This is a great tune. Uptempo, also classic Bonamassa. Joe said in an interview that his father loves the tune and advised him to play it live. Definitely.

11. Sweet Rowena

A Vince Gill tune, and Vince sings and plays on it.

Joe: “It’s a great number. I kind of played the BB King role. Vince sings lead, and man, he’s such an incredible vocalist and guitarist. I didn’t even try to go toe-to-toe with him. That’d just be plain foolish [laughs]. But like I said, when you’re working with an artist of his caliber, it makes you better.

“Vince is on the left side of the speakers, guitar-wise and vocal-wise, and I’m singing and playing guitar on the right. It’s a total fun deal.”

I can see and hear Clapton playing and singing this one.

12. Prisoner

To me, an odd choice to end the album with, and not because it’s a cover of a Barbra Streisand tune. Seriously. It’s just that it’s sort of slow, though it does get heavy.

Remember, I’m a rock guy – hit me hard at the outset, and get me out the same way.

At 6:49, this is the second-longest tune on the album (behind the opener), and I’m glad that this one has an extended outro, a thing I’ve really enjoyed on the previous two Bonamassa solo albums.

Final Word

I like Dust Bowl. Love parts of it, like it overall. It sounds like a record made by a successful blues-oriented guitar player, and after multiple listens still reminds me of a later Clapton album.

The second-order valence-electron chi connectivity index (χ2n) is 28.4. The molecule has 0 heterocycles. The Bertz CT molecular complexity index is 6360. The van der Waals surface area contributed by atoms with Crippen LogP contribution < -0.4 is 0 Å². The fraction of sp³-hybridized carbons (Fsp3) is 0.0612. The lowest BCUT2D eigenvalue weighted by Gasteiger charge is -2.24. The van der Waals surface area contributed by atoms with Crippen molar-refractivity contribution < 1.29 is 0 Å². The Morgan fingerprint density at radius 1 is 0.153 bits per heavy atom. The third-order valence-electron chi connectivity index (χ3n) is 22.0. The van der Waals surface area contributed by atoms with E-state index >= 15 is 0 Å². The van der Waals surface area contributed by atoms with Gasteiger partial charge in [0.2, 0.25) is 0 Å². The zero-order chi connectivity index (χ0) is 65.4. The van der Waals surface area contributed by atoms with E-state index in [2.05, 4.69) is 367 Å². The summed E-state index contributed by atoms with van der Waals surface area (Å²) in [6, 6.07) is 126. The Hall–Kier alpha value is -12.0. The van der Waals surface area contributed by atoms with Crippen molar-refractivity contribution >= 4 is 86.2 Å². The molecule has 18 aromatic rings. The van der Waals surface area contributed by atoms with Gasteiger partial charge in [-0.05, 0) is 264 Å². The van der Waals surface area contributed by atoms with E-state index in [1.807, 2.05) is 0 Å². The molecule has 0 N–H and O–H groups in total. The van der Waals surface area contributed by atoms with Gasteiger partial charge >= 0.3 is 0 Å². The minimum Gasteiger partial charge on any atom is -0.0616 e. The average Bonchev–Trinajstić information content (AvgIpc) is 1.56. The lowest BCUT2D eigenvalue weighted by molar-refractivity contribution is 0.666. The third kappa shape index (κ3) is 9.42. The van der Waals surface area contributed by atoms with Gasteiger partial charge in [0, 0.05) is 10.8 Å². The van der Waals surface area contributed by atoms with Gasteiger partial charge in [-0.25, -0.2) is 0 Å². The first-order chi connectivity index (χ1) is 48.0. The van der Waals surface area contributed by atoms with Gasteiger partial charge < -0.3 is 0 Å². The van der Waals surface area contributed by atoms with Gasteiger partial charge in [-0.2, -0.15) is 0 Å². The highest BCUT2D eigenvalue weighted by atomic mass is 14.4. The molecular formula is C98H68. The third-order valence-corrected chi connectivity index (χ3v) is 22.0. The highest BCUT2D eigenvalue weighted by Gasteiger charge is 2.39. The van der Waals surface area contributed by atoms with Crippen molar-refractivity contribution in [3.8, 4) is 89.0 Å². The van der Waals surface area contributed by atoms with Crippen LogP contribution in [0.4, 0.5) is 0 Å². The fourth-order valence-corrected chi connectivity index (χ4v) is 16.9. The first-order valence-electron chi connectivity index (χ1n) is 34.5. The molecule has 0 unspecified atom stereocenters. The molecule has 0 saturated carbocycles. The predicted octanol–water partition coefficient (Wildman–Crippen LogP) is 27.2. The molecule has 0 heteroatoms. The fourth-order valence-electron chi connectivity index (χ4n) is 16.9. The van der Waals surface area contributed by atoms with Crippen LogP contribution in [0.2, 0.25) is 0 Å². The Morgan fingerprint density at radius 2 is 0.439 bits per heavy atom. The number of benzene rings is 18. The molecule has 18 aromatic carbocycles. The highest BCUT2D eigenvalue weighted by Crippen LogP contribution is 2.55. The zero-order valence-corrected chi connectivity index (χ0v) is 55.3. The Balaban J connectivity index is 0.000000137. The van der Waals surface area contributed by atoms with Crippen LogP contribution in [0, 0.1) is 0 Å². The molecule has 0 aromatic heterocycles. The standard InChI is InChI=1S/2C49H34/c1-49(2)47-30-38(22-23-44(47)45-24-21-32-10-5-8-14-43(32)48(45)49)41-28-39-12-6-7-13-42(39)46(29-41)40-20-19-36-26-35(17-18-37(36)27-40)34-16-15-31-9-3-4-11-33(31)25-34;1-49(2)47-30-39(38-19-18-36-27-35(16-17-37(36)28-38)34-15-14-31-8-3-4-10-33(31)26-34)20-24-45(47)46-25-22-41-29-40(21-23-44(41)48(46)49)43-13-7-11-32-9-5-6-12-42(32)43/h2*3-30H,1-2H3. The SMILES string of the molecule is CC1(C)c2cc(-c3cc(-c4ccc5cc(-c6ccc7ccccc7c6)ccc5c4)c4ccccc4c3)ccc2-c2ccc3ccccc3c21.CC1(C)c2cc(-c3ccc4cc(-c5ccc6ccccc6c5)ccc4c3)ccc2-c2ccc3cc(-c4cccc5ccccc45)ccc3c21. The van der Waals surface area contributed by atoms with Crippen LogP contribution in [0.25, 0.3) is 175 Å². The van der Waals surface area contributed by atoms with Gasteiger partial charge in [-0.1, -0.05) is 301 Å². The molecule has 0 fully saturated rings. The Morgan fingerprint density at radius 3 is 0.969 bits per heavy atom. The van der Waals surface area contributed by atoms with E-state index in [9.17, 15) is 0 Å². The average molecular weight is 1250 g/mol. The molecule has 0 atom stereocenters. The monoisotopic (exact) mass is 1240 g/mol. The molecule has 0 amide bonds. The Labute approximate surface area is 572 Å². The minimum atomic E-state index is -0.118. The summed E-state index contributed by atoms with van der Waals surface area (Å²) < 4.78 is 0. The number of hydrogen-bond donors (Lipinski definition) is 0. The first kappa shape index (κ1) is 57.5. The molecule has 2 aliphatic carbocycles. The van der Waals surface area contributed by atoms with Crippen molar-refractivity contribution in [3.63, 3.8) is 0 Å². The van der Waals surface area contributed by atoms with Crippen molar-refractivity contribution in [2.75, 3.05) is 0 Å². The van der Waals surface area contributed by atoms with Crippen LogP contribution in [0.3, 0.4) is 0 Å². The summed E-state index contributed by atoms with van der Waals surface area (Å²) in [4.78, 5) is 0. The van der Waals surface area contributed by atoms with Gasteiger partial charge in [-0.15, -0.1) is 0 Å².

Joe is a huge Clapton fan, so I hope he takes that as intended – a compliment. I can’t really think of anyone else or any other times where I’ve listened to an album and thought: Wow, that sounds like Clapton. But again, that’s what Dust Bowl is to me: Joe’s most Clapton-like record.

Category: Eric Clapton, Joe Bonamassa, Les Paul, Marshall, mp3/CD/DVD, Reviews, Strat

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  1. Ted says:

    I was interested in this articles reference to Bonamassa’s “Clapton” tone. I am from Boston and several months ago, I sold a 1988 Fender Clapton strat to Guitar Center. A few weeks after that I went back into the store and one of the employees informed me that Joe Bonamassa had come in and bought the strat that I had sold them. It was Torino red and had the stock gold Lace Sensors. I just thought I would put this out there to add to any information.